It’s not a description I’d normally use to describe myself or my family. I’ve always been pretty conventional (in the way that Southern girls are conventional, with blush and lipstick). I made A’s all the way through high school, graduated valedictorian of my class, and went to college. I obtained a degree in electrical engineering, launched a career, met and married a man who did those same things, and purchased a home in the suburbs. I was driven. I wanted what everyone I knew wanted. I worked hard to achieve it.
Somewhere along the way, something changed.
It started with Sarah Kate.
Premature birth and a diagnosis of cerebral palsy stripped away my desire for corporate ladder-climbing and glass ceiling-breaking. I fell backwards into the world of stay-at-home-moms, and I liked it, but as much as I tried I never could quite become exactly like the other SAHMs I knew. Playdates weren’t the light-hearted chat fests that I wanted them to be; instead, they brought flashing signs and loudspeakers in my mind, announcing with bitter clarity that my daughter was different. Her achievements didn’t measure up to her peers. Over time, however, the differences became less pronounced. Sarah Kate was accepted on her merits.
Seven years later, the narrative that I had built – I’m Not Very Different – came crashing down. Suddenly, I was no longer the mom with the little girl who doesn’t walk well. I was the mom with two disabled children, and zero typical ones. Before Nathan, I was (mostly) like all the other moms. After, I became part of the counter culture.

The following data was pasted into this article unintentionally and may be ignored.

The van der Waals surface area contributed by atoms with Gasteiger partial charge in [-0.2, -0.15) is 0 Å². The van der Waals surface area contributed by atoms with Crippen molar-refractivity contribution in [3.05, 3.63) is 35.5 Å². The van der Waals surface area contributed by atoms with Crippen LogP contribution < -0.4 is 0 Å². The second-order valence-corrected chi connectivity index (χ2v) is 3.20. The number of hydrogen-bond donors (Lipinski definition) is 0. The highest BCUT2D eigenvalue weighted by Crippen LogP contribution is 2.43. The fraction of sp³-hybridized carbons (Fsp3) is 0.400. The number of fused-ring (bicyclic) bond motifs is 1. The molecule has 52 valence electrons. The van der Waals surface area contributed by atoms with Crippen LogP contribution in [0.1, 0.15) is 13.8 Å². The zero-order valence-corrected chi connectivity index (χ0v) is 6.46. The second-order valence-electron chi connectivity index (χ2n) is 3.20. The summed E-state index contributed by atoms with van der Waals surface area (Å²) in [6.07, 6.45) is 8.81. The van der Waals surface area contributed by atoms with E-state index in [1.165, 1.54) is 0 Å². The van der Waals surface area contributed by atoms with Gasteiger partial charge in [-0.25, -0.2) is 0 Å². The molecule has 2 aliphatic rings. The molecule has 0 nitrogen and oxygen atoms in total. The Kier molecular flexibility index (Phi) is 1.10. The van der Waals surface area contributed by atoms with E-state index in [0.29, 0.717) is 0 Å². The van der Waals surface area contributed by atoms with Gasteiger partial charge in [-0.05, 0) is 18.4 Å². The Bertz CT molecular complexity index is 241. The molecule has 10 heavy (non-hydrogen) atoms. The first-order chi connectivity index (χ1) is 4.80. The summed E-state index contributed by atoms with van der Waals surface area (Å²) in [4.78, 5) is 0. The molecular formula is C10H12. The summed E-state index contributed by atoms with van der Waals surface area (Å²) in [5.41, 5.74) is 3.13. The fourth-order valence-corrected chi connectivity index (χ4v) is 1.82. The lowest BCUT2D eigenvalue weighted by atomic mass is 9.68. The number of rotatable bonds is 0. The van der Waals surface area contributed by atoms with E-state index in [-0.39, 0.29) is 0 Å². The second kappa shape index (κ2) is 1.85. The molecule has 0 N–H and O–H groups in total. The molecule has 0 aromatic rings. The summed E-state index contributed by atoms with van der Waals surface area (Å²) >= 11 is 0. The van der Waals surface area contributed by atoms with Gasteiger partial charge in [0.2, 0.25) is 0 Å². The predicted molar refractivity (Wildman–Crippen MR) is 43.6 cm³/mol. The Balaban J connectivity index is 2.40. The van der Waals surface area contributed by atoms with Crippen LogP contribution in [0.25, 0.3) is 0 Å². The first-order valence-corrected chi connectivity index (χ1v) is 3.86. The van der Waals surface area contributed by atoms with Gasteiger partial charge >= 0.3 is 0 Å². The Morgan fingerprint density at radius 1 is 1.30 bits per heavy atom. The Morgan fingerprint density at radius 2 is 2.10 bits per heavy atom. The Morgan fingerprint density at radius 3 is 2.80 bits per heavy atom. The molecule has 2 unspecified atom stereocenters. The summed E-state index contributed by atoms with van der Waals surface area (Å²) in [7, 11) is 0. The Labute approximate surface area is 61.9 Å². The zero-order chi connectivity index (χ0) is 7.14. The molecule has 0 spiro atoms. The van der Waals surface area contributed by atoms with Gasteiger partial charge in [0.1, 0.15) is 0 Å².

I don’t care about the PTA; I care about the r-word.
In Ian Brown’s recent article about his disabled son, Walker, he asserted that
“Disability is by nature anti-establishment. It’s the very lack of so-called normal expectations, the absence of the possibility that Walker and I can ever ‘achieve’ much or even disappoint each other, that frees us from the established and the status quo, to be who we actually are with each other, rather than what society says we are supposed to be.”
How freeing, and how beautiful!
In many ways, Sarah Kate and Nathan are very similar. They have the same mouth and the same brilliant blue eyes. Neither of them has ever had an aversion to strangers. Both are happy, easy-going children. But in other ways, they are vastly different. Sarah Kate was just tapped for the gifted program at her school; Nathan will likely have some degree of intellectual disability. Sarah Kate has always been accepted and admired by her peers; Nathan may be rejected by much of society because of his distinctive physical features.
So I find myself in an odd limbo between conventionality and counterculturalism. Sarah Kate is smart and possesses the personality and drive needed to succeed in life. We’ll push her to graduate high school, go to college, earn a degree, and move to the suburbs. Poor balance and an inability to run probably won’t stop her from achieving any of those things, if she wants them.
Nathan, on the other hand, will always be unconventional. Regardless of his achievements, his very existence will run counter to the cultural norm. In a time when so many like him are no longer being allowed to exist, he will stand apart as a different type of person. In a world that has little patience for the imperfect, he will challenge the status quo.
And because we are his parents, Mr. Andi and I will also challenge the status quo.
And his conventional-appearing sister will be counter-cultural, as well.